The reaction is long overdue and is producing some long-needed corrections. For example, in the last fortnight alone, Goldman Sachs' Lloyd Blankfein, Barclays' Bob Diamond and Citibank's Vikram Pandit have all faced angry shareholders, responding to the new mood, protesting about the extravagance of their bonuses compared to their institutions' paltry performance. They are being forced to accept less. Proportionality in top pay is beginning to be restored, if still a long way off.

But the mood needs to be channelled. Argentina may have done everyone a service by forcibly reminding global business that there are unpleasant consequences for neglecting economic and social responsibilities, but summary nationalisation without compensation is hardly a solid template for the future. It is a harbinger of Chinese-style arbitrary government; a move from crony capitalism to crony statism. It is time to reassert that while capitalism may be a proven route to prosperity, it only works in a complex interdependence with the state and society. There have to be rules at home and abroad to make a desirable world of open borders, free trade and free business work. Taxes have to be paid rather than evaded. Pay has to be proportional to contribution. Labour leader Ed Miliband was roundly and universally criticised as a leftist innocent just seven months ago when he differentiated between good and bad capitalism; now he looks extraordinarily prescient.

If more of his party – especially the shadow cabinet – would rally to his cause, there is a phenomenal political opportunity. The mood is changing. It needs to be channelled: the creation of a new and different compact with business, finance and the rich. It is what electorates across the world want to see. President Fernández, in her gauche way, has tapped into a global mood.

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Argentina's critics are wrong again about renationalising oil

In taking back oil and gas company YPF, Argentina's state is reversing past mistakes. Europe is in no position to be outraged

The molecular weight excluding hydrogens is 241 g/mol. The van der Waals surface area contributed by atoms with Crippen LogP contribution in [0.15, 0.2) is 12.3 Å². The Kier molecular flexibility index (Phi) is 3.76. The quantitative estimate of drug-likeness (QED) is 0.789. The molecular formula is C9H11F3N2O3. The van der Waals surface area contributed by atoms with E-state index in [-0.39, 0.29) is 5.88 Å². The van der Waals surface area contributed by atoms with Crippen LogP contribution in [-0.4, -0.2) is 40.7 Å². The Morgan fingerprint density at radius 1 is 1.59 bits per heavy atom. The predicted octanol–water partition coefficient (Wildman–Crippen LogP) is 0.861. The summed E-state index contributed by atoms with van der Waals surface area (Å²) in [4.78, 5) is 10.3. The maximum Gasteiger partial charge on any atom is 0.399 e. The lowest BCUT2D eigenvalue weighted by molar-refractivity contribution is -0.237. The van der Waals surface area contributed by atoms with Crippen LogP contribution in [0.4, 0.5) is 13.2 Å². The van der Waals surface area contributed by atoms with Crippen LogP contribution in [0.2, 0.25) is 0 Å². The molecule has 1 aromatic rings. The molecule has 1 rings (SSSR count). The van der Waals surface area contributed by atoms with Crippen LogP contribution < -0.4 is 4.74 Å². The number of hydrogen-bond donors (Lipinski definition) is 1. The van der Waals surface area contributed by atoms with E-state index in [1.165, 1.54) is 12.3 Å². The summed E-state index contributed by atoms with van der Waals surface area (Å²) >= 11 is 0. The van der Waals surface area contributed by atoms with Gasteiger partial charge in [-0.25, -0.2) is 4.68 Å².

Argentine President Cristina Fernandez de Kirchner
Argentinia's president, Cristina Kirchner, announces that the oil company YPF is subject to expropriation. Photograph: Daniel Garcia/AFP/Getty Images
The Argentinian government's decision to renationalise the oil and gas company YPF has been greeted with howls of outrage, threats, forecasts of rage and ruin, and a rude bit of name-calling in the international press. We have heard all this before.

When the government defaulted on its debt at the end of 2001 and then devalued its currency a few weeks later, it was all doom-mongering in the media. The devaluation would cause inflation to spin out of control, the country would face balance of payments crises from not being able to borrow, the economy would spiral downward into deeper recession. Then, between 2002 and 2011, Argentina's real GDP grew by about 90%, the fastest in the hemisphere. Employment is now at record levels, and both poverty and extreme poverty have been reduced by two-thirds. Social spending, adjusted for inflation, has nearly tripled. All this is probably why Cristina Kirchner was re-elected last October in a landslide victory.

Of course this success story is rarely told, mostly because it involved reversing many of the failed neoliberal policies – that were backed by Washington and its International Monetary Fund – that brought the country to ruin in its worst recession of 1998-2002. Now the government is reversing another failed neoliberal policy of the 1990s: the privatisation of its oil and gas industry, which should never have happened in the first place.